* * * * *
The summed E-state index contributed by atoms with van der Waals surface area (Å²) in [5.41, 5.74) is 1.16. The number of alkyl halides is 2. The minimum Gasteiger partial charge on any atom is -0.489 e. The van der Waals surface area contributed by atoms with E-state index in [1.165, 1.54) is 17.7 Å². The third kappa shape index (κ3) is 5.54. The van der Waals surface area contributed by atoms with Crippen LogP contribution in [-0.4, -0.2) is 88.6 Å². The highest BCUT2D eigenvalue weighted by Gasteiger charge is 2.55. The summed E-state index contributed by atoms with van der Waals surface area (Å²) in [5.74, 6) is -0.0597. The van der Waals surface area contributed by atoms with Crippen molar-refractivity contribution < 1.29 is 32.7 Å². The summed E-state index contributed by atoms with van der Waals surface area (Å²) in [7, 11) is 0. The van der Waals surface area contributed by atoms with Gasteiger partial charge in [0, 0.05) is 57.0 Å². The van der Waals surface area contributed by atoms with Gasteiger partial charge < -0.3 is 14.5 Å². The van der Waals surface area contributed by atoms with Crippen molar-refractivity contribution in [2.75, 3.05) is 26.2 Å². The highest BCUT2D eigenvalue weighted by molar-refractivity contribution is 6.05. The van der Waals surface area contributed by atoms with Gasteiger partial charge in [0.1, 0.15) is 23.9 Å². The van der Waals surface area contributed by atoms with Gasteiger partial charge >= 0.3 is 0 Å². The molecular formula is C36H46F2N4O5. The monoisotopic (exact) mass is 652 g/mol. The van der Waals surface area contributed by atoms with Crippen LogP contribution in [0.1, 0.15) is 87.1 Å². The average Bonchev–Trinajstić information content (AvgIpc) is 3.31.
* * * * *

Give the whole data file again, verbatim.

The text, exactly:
The summed E-state index contributed by atoms with van der Waals surface area (Å²) in [5.41, 5.74) is 1.16. The number of alkyl halides is 2. The minimum Gasteiger partial charge on any atom is -0.489 e. The van der Waals surface area contributed by atoms with E-state index in [1.165, 1.54) is 17.7 Å². The third kappa shape index (κ3) is 5.54. The van der Waals surface area contributed by atoms with Crippen LogP contribution in [-0.4, -0.2) is 88.6 Å². The highest BCUT2D eigenvalue weighted by Gasteiger charge is 2.55. The summed E-state index contributed by atoms with van der Waals surface area (Å²) in [5.74, 6) is -0.0597. The van der Waals surface area contributed by atoms with Crippen molar-refractivity contribution < 1.29 is 32.7 Å². The summed E-state index contributed by atoms with van der Waals surface area (Å²) in [7, 11) is 0. The van der Waals surface area contributed by atoms with Gasteiger partial charge in [0, 0.05) is 57.0 Å². The van der Waals surface area contributed by atoms with Gasteiger partial charge < -0.3 is 14.5 Å². The van der Waals surface area contributed by atoms with Crippen molar-refractivity contribution in [2.75, 3.05) is 26.2 Å². The highest BCUT2D eigenvalue weighted by molar-refractivity contribution is 6.05. The van der Waals surface area contributed by atoms with Gasteiger partial charge in [0.1, 0.15) is 23.9 Å². The van der Waals surface area contributed by atoms with Gasteiger partial charge >= 0.3 is 0 Å². The molecular formula is C36H46F2N4O5. The monoisotopic (exact) mass is 652 g/mol. The van der Waals surface area contributed by atoms with Crippen LogP contribution in [0.1, 0.15) is 87.1 Å². The average Bonchev–Trinajstić information content (AvgIpc) is 3.31.